“If I was going to leave the situation I had in San Antonio, it had better be for the right one,” Brown said. “I think this is a high-calculated chance. It's dangerous. [Rebuilding] is always a very hard thing, but I feel just thrilled to be here.”

Part of the trick of working with a young, rebuilding team is to make sure everyone is on the same page. Brown said one of his main tasks this season will be to make sure to keep “the locker room together.” Certainly that will be tough because there will be nights when the Sixers will be playing as hard as they can, and it won’t be good enough.

That’s why Brown wants to hit the ground running, literally. Fitness is going to be the cornerstone with the Sixers. They will be able to run and play defense, Brown said.

Of course, that leaves biggest issue: shooting. With Jrue Holiday traded to New Orleans, the Sixers lost their best shooter and assist man. Turner could be the go-to scorer, but he has struggled with his shot ever since he came into the NBA. Coming off his worst shooting season as a pro (41.9 percent from the field), Turner connected at 38.1 percent on shots 16-feet or longer.

Meanwhile, Young has played as an undersized power forward for the last several seasons and hasn’t developed his shot as much as he would like. And at 7-foot, Hawes isn’t conjuring thoughts of the second coming of Dirk Nowitzki.

That leaves the rookie Carter-Williams, who shot just 39 percent from the floor and 29.2 percent from three-point range for Syracuse last season. Brown was quick to point out that neither Parker nor Jason Kidd was much of a shooter when they came into the league.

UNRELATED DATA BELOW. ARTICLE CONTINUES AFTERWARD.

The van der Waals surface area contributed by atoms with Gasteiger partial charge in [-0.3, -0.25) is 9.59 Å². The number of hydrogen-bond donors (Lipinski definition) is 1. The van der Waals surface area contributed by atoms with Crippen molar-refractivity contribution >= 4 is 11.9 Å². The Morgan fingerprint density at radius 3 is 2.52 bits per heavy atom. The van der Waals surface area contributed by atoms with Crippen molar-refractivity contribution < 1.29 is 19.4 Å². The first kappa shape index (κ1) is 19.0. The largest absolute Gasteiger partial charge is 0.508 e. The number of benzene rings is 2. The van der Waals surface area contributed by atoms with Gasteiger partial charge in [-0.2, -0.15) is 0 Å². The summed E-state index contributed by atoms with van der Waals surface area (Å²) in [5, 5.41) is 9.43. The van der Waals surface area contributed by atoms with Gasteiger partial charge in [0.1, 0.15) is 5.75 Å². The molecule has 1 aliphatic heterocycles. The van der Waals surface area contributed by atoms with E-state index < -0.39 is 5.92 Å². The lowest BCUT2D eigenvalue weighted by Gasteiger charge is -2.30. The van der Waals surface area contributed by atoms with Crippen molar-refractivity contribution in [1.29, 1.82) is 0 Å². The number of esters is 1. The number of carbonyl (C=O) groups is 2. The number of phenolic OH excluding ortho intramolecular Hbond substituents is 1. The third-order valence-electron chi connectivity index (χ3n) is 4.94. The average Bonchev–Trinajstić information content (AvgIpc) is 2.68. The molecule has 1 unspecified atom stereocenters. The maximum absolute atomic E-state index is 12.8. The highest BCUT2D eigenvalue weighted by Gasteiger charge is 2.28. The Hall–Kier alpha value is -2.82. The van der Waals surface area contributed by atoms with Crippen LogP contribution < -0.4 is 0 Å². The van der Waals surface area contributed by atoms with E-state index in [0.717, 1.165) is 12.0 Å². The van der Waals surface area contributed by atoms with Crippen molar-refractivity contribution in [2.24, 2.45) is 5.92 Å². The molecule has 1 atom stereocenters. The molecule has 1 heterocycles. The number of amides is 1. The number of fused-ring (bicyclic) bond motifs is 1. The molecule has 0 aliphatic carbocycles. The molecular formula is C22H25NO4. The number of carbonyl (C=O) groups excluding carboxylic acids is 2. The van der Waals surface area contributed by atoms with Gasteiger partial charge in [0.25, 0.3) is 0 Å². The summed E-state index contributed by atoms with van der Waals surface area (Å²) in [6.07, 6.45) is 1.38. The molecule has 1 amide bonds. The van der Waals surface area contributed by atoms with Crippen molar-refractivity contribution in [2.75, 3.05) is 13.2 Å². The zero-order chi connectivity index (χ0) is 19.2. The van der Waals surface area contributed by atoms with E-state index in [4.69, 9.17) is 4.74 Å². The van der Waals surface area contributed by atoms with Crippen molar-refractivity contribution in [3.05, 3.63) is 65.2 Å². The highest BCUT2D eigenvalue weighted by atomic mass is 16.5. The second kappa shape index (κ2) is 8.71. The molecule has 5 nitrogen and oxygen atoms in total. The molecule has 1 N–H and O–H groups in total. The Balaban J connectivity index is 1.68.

“It’s a great example, comparing Tony and Michael Carter-Williams,” Brown said. “There are lots of things that Michael is going to have to expect on how people are guarding him and to counter it he’s going to have to get better.

“Look at the history of Russell Westbrook. Look at the history of Derrick Rose. Those guys learned to take their speed and space and still be great. It’s not a matter of rising up and hitting threes. You have to use your environment wisely. With Tony, Russell and Rose, you can see the evolution of their shot. Look at Jason Kidd. There are a lot of examples where you can say, ‘Hey, Michael, here’s the whole chain of events.’”

It’s fun to talk about the future now, but in its infancy and development, there will be a lot of growing pains with the Sixers.

Doc, McGinnis, Cheeks and Toney won’t be walking through that door when training camp opens. Those guys are going to have to be made in the gym with Brown leading the way.

“Some of our players got better [Wednesday],” Sixers president and GM Sam Hinkie said when hiring Brown.

Sixers-Magic 5 things: Hoping for a dry court with rested roster

Sixers-Magic 5 things: Hoping for a dry court with rested roster

The Sixers (4-14) will tip off against the Orlando Magic (7-12) at the Wells Fargo Center on Friday night (7 p.m./CSN and CSNPhilly.com).

Let's take a closer look at the matchup:

1. Floored
Let's try this again.

The Sixers will return to the Wells Fargo Center court for the first time since Wednesday's game against the Sacramento Kings was postponed because of moisture on the floor.